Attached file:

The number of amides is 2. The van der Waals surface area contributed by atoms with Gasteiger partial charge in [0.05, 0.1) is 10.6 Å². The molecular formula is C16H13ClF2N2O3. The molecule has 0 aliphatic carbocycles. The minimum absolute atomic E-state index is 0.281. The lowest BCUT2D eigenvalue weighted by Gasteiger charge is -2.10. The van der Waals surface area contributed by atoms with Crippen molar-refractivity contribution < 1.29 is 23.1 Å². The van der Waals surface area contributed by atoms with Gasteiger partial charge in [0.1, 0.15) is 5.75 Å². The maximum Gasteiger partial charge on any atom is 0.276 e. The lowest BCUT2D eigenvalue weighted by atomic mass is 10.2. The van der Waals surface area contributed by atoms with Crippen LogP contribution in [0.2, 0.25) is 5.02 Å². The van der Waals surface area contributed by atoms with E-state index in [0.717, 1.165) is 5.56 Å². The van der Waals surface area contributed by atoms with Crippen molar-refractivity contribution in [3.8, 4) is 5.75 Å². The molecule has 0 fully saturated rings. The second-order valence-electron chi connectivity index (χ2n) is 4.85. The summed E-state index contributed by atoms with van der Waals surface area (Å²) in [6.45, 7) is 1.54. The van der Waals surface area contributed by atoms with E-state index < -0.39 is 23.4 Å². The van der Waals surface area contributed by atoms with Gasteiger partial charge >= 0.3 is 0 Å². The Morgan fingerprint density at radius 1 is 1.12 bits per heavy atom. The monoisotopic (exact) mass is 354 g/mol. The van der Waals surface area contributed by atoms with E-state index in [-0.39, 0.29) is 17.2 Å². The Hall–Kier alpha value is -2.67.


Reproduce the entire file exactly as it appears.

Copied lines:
The number of amides is 2. The van der Waals surface area contributed by atoms with Gasteiger partial charge in [0.05, 0.1) is 10.6 Å². The molecular formula is C16H13ClF2N2O3. The molecule has 0 aliphatic carbocycles. The minimum absolute atomic E-state index is 0.281. The lowest BCUT2D eigenvalue weighted by Gasteiger charge is -2.10. The van der Waals surface area contributed by atoms with Crippen molar-refractivity contribution < 1.29 is 23.1 Å². The van der Waals surface area contributed by atoms with Gasteiger partial charge in [0.1, 0.15) is 5.75 Å². The maximum Gasteiger partial charge on any atom is 0.276 e. The lowest BCUT2D eigenvalue weighted by atomic mass is 10.2. The van der Waals surface area contributed by atoms with Crippen LogP contribution in [0.2, 0.25) is 5.02 Å². The van der Waals surface area contributed by atoms with E-state index in [0.717, 1.165) is 5.56 Å². The van der Waals surface area contributed by atoms with Crippen molar-refractivity contribution in [3.8, 4) is 5.75 Å². The molecule has 0 fully saturated rings. The second-order valence-electron chi connectivity index (χ2n) is 4.85. The summed E-state index contributed by atoms with van der Waals surface area (Å²) in [6.45, 7) is 1.54. The van der Waals surface area contributed by atoms with E-state index < -0.39 is 23.4 Å². The van der Waals surface area contributed by atoms with Gasteiger partial charge >= 0.3 is 0 Å². The Morgan fingerprint density at radius 1 is 1.12 bits per heavy atom. The monoisotopic (exact) mass is 354 g/mol. The van der Waals surface area contributed by atoms with E-state index in [-0.39, 0.29) is 17.2 Å². The Hall–Kier alpha value is -2.67.